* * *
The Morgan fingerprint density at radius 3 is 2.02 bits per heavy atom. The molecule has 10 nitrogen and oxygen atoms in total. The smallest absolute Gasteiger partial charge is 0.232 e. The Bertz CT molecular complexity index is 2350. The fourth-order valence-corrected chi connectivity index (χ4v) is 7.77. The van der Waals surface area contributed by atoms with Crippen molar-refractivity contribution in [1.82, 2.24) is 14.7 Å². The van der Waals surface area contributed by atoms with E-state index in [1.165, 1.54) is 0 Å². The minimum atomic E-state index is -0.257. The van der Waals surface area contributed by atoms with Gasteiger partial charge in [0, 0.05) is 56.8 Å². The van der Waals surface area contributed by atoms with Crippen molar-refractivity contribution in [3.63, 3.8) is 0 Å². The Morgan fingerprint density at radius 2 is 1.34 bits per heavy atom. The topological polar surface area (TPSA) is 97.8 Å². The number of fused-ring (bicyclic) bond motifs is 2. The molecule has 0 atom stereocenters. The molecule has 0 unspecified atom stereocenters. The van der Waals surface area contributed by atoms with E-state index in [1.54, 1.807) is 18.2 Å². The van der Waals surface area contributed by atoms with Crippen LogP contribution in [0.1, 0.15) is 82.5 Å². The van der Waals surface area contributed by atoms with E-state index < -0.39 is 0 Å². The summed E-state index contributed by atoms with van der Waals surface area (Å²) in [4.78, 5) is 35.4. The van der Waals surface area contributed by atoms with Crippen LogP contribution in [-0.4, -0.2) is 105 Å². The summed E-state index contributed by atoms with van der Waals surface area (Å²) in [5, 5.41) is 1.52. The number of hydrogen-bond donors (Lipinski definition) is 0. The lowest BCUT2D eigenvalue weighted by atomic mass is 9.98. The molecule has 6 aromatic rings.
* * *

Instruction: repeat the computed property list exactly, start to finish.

The Morgan fingerprint density at radius 3 is 2.02 bits per heavy atom. The molecule has 10 nitrogen and oxygen atoms in total. The smallest absolute Gasteiger partial charge is 0.232 e. The Bertz CT molecular complexity index is 2350. The fourth-order valence-corrected chi connectivity index (χ4v) is 7.77. The van der Waals surface area contributed by atoms with Crippen molar-refractivity contribution in [1.82, 2.24) is 14.7 Å². The van der Waals surface area contributed by atoms with E-state index in [1.165, 1.54) is 0 Å². The minimum atomic E-state index is -0.257. The van der Waals surface area contributed by atoms with Gasteiger partial charge in [0, 0.05) is 56.8 Å². The van der Waals surface area contributed by atoms with Crippen molar-refractivity contribution in [3.63, 3.8) is 0 Å². The Morgan fingerprint density at radius 2 is 1.34 bits per heavy atom. The topological polar surface area (TPSA) is 97.8 Å². The number of fused-ring (bicyclic) bond motifs is 2. The molecule has 0 atom stereocenters. The molecule has 0 unspecified atom stereocenters. The van der Waals surface area contributed by atoms with E-state index in [1.54, 1.807) is 18.2 Å². The van der Waals surface area contributed by atoms with Crippen LogP contribution in [0.1, 0.15) is 82.5 Å². The van der Waals surface area contributed by atoms with E-state index < -0.39 is 0 Å². The summed E-state index contributed by atoms with van der Waals surface area (Å²) in [4.78, 5) is 35.4. The van der Waals surface area contributed by atoms with Crippen LogP contribution in [-0.4, -0.2) is 105 Å². The summed E-state index contributed by atoms with van der Waals surface area (Å²) in [5, 5.41) is 1.52. The number of hydrogen-bond donors (Lipinski definition) is 0. The lowest BCUT2D eigenvalue weighted by atomic mass is 9.98. The molecule has 6 aromatic rings.